Where's the Rage? Recession Sparks Mild Protests

The economy fuels massive demonstrations everywhere but here.

ByABC News
March 17, 2009, 10:43 AM

March 18, 2009— -- There's been no shortage of public outrage over the current state of the world financial system. Anger peaked this weekend when news broke that insurance giant AIG would be using some of the taxpayer dollars it received -- $165 million of $170 billion -- in a government bailout to pay bonuses to the same executives whose actions helped wreck the company and threatened the global financial system.

But while the recession and its attendant problems have fueled anger from Main Street to the White House, that anger has not translated into the mass demonstrations seen in other parts of the world.

The economy has sparked tepid rallies in a handful of cities around the country and more are planned, but if history is any guide, the vast silent majority of Americans will remain that way.

"We're not seeing mass demonstrations," said historian and social activist Howard Zinn, author of "A People's History of the United States." "We are seeing individuals expressing anger, but it is not taking the form of organized protests."

There have been angry words, but few angry deeds.

"The first thing that would make me feel a little bit better toward them would be if they'd follow the Japanese model and come before the American people and take that deep bow and say I'm sorry, and then either do one of two things -- resign, or go commit suicide,'' said Sen. Charles Grassley, R-Iowa, on an Iowa radio station referring to AIG executives.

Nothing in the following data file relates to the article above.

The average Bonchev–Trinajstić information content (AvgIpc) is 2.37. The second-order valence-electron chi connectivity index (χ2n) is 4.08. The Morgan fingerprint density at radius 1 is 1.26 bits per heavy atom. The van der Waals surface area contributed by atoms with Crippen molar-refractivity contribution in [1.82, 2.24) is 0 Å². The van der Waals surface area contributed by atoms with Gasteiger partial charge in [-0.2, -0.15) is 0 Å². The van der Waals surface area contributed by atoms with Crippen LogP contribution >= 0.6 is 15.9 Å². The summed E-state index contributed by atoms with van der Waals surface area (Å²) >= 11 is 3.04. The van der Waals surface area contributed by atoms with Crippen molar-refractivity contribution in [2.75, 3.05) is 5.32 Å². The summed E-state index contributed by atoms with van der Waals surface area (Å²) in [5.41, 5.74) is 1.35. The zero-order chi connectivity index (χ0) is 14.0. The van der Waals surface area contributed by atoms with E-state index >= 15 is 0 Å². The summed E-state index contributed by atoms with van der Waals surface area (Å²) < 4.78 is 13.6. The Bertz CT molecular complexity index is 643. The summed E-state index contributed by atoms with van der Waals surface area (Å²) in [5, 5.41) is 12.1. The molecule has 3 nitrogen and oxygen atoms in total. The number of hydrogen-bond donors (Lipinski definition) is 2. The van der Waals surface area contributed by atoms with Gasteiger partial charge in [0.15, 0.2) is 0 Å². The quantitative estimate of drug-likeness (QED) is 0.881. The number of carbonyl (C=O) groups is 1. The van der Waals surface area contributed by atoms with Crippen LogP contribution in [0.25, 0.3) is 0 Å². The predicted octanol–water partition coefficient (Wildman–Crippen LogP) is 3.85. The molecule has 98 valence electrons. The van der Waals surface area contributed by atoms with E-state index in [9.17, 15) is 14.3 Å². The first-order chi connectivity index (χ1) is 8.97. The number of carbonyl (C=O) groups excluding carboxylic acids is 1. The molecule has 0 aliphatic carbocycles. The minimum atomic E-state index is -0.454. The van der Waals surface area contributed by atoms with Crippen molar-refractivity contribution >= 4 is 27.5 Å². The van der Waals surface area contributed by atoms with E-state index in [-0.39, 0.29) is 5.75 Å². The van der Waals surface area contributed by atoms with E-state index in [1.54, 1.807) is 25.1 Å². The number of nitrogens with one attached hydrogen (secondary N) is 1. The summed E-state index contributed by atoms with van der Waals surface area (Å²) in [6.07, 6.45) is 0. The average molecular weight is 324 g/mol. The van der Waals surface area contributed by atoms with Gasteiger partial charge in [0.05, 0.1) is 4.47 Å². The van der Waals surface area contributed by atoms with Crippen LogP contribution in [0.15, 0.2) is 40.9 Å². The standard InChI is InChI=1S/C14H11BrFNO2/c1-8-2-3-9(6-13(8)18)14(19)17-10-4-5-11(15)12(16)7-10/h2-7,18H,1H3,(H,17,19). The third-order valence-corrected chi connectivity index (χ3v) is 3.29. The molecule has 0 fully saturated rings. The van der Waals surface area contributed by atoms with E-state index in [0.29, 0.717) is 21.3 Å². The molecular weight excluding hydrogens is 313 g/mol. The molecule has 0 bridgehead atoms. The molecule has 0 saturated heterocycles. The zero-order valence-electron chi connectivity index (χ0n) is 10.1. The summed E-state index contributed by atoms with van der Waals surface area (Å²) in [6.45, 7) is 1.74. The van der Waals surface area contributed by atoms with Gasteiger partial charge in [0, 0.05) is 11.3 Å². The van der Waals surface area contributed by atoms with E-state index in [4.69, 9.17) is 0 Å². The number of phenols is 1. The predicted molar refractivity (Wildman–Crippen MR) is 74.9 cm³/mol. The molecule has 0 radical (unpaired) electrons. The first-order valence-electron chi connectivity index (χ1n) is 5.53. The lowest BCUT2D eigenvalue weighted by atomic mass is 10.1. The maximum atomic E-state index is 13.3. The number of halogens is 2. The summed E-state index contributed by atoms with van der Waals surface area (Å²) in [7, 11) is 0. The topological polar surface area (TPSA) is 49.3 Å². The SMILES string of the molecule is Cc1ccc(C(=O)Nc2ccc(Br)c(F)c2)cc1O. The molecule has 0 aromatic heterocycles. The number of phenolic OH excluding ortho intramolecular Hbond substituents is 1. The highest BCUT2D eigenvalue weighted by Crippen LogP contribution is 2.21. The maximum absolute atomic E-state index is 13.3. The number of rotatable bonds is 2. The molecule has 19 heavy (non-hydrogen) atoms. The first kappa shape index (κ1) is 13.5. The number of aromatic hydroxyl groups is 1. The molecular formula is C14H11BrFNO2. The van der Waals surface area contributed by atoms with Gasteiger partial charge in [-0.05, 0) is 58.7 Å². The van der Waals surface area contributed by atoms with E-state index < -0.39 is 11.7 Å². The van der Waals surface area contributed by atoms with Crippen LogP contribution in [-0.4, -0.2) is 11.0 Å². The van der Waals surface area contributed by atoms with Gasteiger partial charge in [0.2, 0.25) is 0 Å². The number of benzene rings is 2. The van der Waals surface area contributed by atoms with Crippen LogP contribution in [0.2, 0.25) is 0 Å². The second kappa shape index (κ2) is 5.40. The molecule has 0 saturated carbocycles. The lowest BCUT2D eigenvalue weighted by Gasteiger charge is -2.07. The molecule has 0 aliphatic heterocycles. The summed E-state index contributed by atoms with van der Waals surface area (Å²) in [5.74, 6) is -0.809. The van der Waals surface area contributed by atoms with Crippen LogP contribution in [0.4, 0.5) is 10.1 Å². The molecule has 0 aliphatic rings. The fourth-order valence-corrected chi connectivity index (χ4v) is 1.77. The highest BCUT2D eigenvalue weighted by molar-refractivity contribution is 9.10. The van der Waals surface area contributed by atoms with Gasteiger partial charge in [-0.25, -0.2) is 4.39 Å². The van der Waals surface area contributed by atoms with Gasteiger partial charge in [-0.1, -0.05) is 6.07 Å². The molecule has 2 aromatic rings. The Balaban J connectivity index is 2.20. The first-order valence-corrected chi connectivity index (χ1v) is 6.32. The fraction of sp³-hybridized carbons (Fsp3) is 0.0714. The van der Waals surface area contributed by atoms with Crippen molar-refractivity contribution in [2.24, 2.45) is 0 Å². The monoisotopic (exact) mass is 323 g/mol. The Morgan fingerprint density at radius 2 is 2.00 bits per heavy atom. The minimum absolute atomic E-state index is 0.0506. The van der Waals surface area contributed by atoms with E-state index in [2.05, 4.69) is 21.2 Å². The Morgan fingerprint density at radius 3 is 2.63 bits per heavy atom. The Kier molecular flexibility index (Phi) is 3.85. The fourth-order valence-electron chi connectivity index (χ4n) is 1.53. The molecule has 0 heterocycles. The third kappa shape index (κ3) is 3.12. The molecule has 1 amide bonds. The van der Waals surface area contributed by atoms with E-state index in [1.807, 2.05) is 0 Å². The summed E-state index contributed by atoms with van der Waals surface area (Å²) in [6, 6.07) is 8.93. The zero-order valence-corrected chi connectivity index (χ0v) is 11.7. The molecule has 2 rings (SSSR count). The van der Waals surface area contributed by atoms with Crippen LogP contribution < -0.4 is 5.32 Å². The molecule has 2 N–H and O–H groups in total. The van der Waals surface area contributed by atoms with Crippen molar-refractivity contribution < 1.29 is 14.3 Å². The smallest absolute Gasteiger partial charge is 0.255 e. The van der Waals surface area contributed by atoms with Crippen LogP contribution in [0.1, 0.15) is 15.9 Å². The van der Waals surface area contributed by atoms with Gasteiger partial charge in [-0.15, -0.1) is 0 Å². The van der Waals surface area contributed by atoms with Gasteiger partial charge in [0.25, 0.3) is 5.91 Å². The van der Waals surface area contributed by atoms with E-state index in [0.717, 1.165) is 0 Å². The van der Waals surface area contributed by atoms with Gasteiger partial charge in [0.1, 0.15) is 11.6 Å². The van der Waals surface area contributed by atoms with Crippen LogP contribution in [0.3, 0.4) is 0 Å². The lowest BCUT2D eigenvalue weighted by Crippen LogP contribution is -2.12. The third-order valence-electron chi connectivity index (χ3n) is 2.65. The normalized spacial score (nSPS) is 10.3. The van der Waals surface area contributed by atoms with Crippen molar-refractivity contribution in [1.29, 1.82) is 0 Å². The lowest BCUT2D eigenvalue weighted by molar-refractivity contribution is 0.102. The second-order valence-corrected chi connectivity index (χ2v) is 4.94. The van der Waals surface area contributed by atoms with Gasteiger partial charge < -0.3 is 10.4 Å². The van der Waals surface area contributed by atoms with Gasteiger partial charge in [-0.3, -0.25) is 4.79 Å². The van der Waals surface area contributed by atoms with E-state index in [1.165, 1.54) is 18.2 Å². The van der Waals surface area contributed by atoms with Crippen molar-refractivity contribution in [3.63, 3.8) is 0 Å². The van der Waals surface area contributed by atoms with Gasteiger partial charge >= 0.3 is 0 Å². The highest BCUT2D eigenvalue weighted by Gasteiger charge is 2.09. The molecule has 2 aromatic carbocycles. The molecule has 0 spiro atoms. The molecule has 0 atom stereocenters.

In Europe, however, when people get mad, they tend to show it.

Some 100,000 protestors took to the streets of Dublin last month to protest higher taxes and a deepening recession. Greece was brought to a standstill when riots over unemployment and food prices turned violent. High unemployment rates, especially among the young, have led to protests in Chile, Italy, Mexico, Bulgaria and France.

Protesters enraged at the way their leaders have handled the economic crisis toppled the governments of Iceland and Latvia, and police in London, anticipating mass protests over rising unemployment and the recession, warn of an upcoming "summer of rage."

In the United States, where billions of taxpayer dollars have been funneled to banks that refuse to explain how they are spending that money, where nearly 2 million homes are in foreclosure, where 651,000 people lost their jobs last month, where daily headlines remind people of their dwindling savings, the streets are virtually empty of protesters.

Economic crisis has led Americans to take to the streets before, Zinn said. In the 1930s, workers protested in Minneapolis, in San Francisco and New York, organized "by a large and powerful labor movement."